A 2000 World Commission on Dams report concluded: “All large dams and natural lakes in the boreal and tropical regions that have been measured emit greenhouse gases… some values for gross emissions are extremely low, and may be ten times less than the thermal option. Yet in some cases the gross emissions can be considerable, and possibly greater than the thermal alternatives”. This indicates that dams can be created that emit “ten times less than the thermal option”. The methods used to create these clean dams can and should be followed, can eliminte concerns regarding Methane emissions, and can preserve hydroelectric power as a global warming solution.
Coal is the greatest source of electricity in the world. In places like the United States, it constitutes over 50% of the electric energy supply. It is also one of the greatest emitters of greenhouse gases and, therefore, contributors to global warming. Replacing coal, therefore, is one of the greatest priorities in the fight against global warming. Hydrolectric power, as a primary electricity supplier around the world, can act decisively as a substitute to coal electricity generation. Because hydroelectric emits 0 greenhouse gases, it is a highly valuable substitute for coal, and thus a major tool in the fight against global warming.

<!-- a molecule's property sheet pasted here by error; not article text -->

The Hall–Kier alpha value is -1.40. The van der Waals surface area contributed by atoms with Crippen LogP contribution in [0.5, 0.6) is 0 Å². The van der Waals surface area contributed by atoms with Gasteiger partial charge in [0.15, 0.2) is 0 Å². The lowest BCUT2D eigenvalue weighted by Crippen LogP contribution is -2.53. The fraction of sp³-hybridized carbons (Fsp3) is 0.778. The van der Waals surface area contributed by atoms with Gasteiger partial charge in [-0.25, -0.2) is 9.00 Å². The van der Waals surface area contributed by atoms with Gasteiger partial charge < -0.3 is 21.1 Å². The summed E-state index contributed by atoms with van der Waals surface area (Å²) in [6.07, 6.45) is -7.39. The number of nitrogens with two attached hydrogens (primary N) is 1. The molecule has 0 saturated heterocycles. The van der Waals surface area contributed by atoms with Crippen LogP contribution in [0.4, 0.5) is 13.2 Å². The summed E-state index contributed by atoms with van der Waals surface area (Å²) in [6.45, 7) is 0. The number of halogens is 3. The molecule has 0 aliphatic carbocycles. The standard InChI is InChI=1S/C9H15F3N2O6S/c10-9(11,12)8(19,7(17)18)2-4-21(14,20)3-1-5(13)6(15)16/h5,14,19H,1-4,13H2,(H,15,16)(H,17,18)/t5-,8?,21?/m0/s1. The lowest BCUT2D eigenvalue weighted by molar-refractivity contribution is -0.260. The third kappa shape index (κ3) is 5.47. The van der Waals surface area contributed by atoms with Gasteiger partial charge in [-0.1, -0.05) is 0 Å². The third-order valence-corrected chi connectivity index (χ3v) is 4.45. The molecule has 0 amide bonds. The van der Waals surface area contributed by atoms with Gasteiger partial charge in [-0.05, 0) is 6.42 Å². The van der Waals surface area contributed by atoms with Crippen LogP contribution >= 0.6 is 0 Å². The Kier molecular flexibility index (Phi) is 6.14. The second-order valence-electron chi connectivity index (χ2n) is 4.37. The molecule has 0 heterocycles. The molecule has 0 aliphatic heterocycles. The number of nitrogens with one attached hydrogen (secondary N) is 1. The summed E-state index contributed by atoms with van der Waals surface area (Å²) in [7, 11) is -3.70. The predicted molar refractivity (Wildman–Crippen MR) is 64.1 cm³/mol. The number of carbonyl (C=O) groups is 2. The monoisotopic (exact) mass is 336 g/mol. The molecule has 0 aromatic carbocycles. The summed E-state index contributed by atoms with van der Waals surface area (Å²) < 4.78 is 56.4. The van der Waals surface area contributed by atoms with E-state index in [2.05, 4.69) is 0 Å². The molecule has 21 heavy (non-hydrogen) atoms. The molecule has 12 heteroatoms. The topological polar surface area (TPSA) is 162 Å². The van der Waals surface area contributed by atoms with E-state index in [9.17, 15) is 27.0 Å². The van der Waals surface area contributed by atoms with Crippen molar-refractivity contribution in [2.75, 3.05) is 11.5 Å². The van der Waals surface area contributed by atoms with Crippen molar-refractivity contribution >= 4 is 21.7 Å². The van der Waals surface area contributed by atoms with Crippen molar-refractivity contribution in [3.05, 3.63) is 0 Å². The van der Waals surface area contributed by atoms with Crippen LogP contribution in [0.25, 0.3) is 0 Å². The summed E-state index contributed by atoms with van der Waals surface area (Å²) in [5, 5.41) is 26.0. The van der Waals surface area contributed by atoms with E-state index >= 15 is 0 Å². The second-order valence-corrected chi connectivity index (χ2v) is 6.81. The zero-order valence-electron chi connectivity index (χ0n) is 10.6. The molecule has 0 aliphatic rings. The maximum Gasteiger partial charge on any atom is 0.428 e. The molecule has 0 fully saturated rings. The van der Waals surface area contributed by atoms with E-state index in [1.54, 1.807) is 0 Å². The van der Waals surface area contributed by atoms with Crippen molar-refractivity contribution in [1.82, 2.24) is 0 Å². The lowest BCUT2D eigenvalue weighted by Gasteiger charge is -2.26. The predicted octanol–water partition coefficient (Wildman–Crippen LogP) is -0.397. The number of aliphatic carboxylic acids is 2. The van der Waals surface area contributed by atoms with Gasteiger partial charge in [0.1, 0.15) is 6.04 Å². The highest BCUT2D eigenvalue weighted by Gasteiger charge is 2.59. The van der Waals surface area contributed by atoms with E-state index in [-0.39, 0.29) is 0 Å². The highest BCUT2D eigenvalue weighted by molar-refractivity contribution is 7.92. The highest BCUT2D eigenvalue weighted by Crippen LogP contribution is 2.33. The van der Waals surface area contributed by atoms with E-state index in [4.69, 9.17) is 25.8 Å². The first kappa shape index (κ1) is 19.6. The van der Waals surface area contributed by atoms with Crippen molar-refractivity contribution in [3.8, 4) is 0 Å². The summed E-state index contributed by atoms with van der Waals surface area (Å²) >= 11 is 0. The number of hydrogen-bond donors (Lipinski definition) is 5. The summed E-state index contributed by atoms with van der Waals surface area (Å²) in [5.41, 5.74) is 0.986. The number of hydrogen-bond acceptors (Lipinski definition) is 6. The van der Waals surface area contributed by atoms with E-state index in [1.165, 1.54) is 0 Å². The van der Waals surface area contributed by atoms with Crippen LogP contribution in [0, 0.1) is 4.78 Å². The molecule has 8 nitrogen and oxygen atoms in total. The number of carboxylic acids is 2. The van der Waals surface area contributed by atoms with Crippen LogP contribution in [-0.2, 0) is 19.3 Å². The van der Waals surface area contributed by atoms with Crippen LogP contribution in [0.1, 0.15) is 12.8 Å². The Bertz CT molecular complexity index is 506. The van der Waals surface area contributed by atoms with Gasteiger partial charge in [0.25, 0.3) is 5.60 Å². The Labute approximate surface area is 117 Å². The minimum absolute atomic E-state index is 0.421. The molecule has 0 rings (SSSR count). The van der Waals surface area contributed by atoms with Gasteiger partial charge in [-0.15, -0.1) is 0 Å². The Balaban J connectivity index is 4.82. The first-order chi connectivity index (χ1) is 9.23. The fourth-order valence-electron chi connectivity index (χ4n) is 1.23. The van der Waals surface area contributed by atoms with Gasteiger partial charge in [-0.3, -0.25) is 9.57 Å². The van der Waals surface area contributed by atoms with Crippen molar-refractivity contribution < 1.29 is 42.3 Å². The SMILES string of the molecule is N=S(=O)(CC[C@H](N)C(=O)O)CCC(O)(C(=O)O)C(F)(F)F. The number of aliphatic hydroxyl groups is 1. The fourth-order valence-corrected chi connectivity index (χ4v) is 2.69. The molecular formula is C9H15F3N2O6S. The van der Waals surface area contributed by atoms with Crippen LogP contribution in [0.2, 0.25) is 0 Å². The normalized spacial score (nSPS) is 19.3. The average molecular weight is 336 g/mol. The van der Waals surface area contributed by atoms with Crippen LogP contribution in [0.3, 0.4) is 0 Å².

The World Energy Council Hydropower Data shows that hydropower is presently generating about 3,000 TWh (Terrawatt hours, or millions of megawatt hours annually). If we include both high head (hydropower dams) and low head (run-of-the-river micro plants) systems using current technologies, the world can probably economically generate almost 15,000 TWh annually. This means that hydropower could move from its current position of supply roughly 10% of all electricity demand globally to supplying upwards of 50%. Some argue that “we have enough economically usable river water resources to generate virtually 100% of current global electrical demand.”This is a very important conclusion, as it means that hydropower is a viable long-term 0-emissions alternative to coal, the biggest culprit in the global warming crisis.
Unlike the many uncertainties and risks surrounding modern renewable and green alternatives, there are no uncertainties in regards to the technologies used in hydropower, the price-competitiveness of it, and the electricity return for any given dam project. In the face of the global warming crisis, the reliability of hydroelectricity as a 0-emission alterntive source of energy should be embraced.